The nascent technology is bringing divergent groups together as a way to help curb global warming by keeping planet-warming CO2 out of the air
By Sebastien Malo
JACKSON, Wyoming – (Thomson Reuters Foundation) – Jason Albritton, who works for green group The Nature Conservancy, says he is all for technology to suck carbon dioxide (CO2), the main cause of climate change, out of the air.
Stephen Johnson, president of Illinois Clean Fuels, a start-up that will produce jet fuel from municipal garbage, is also a fan of the nascent technique known as carbon capture and storage (CCS). He plans to turn a profit pumping the planet-warming gas he traps underground.
For Don Gaston, meanwhile, who heads the Illinois utility Prairie State Generating Company, capturing CO2 offers the promise of keeping his coal-fired power plant running at a time of rising pressure to pollute less.
Environmentalists and fossil fuel industry representatives made for strange bedfellows this week as they convened outside the U.S. ski town of Jackson, Wyoming, to strategize on ways to get commercial CCS off the ground across the United States.
CCS involves separating carbon dioxide from other gases and re-using it as an ingredient in anything from plastics to fizzy drinks, or storing it away for good, typically in geological formations.
The technology is gradually gaining momentum worldwide, with the United Nations saying in a scientific report last year it would likely be needed to keep the rise in global temperatures below catastrophic levels.
But it is also controversial.
Some environmentalists worry CCS will help perpetuate the fossil-fuel status quo at the expense of the rapid, deep cuts in dirty energy use needed to curb global warming, said Steve Clemmer, director of energy research at the Union of Concerned Scientists.
Still, in the United States, CCS is beginning to transcend ideological leanings, he said on the sidelines of the CO2NNECT 2019 meeting.
The United States has half of the world’s 18 large-scale CCS projects, according to the Global CCS Institute in Australia.
Clemmer said CCS had won backing in U.S. states with fossil fuel industries and lobbies, as well as in greener states whose leaders want to address climate change.
In politically conservative North Dakota, Democratic Senator Heidi Heitkamp introduced a successful bill for a national tax credit expansion last year aimed at promoting use of the technology.
Similarly, sponsors of this week’s meeting included environmental groups such as the National Audubon Society, but also fossil fuel companies like Occidental Petroleum.
“Carbon capture has recently caught the eye of a curious coalition of interests,” said David Livingston, a deputy director at the Atlantic Council, a bipartisan think tank.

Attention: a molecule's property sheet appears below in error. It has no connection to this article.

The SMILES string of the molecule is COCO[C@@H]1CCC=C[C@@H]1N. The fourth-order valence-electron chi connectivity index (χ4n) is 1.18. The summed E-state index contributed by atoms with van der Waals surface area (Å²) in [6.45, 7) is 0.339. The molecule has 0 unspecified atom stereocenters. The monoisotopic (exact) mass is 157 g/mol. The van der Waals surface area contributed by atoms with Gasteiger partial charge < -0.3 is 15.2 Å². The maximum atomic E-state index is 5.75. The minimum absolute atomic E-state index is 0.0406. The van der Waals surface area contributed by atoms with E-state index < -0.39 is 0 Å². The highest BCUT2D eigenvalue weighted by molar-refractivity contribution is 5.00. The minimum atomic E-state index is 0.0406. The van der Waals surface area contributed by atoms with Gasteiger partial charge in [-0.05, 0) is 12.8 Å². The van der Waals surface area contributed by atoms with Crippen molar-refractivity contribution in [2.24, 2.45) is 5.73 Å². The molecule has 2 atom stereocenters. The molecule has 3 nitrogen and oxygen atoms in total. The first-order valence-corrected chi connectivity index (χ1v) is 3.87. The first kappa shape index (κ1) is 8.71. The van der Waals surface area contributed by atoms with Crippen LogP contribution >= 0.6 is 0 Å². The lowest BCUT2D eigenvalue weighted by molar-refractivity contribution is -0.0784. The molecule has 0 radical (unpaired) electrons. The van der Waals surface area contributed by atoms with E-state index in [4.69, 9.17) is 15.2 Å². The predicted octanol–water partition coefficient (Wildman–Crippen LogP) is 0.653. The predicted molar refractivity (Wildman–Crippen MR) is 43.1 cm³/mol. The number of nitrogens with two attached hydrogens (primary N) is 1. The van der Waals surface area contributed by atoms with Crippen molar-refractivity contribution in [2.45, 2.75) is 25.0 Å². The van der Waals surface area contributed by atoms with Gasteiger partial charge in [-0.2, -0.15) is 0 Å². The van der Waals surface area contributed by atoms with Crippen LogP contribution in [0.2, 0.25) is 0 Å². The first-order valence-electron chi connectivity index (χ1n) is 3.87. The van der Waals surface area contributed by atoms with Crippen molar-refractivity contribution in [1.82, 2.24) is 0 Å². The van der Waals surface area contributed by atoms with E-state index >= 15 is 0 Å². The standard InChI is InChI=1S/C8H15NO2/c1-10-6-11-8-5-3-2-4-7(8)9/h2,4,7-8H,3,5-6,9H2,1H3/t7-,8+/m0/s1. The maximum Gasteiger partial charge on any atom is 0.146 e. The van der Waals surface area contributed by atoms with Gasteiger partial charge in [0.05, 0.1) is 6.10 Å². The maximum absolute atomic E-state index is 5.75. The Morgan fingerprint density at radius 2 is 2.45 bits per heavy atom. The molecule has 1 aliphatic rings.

“Their interests overlap,” he added.
The Carbon Capture Coalition, which consists of more than 60 companies, labour unions and green groups, launched a blueprint at the gathering, calling for additional policies to boost CCS.
Co-director Brad Crabtree said he hoped it would continue to resonate across party lines.
The “foundational first step” of a tax credit expansion last year needed to be followed by a wider set of policies to accelerate the technology’s deployment at scale, he added.
Any U.S. industrial facility that injects CO2 into an oil field before 2024 is eligible for the higher tax credit. So far the program’s success has relied heavily on power plants, which produce nearly 30 percent of U.S. carbon emissions.
Crabtree expects more projects will soon be dedicated to storing CO2 emissions from other industries such as gas processing and cement and chemical production.
The “policy blueprint” from the Carbon Capture Coalition called for additional tax incentives and research funding.
It largely reflects measures in bills with bipartisan support that are already before lawmakers.
Chief among these, the “USE IT Act”, co-sponsored by Democratic and Republican members of Congress, seeks support for CO2 pipelines and funding for research to develop technology that sucks CO2 from the air.
So-called “direct air capture”, which pulls gas directly from the atmosphere, is an emerging field with only a handful of players.
“The more the costs go down, the more projects are built, and you get this virtuous circle,” said Crabtree.
Beefed-up backing from the U.S. government for CCS is as crucial as other initiatives to cut planet-warming emissions, from planting forests to setting up wind farms, said Julio Friedmann, a senior research scholar at Columbia University.
The International Energy Agency says CCS will be needed to cut 14 percent of the emissions that have to be abated by 2060 to limit a global rise in average temperatures to below 2 degrees Celsius (3.6F) above pre-industrial times.
“The climate math demands we … reduce greenhouse gas emissions however we can,” Friedmann said.
(Reporting by Sebastien Malo @sebastienmalo, editing by Megan Rowling. Please credit the Thomson Reuters Foundation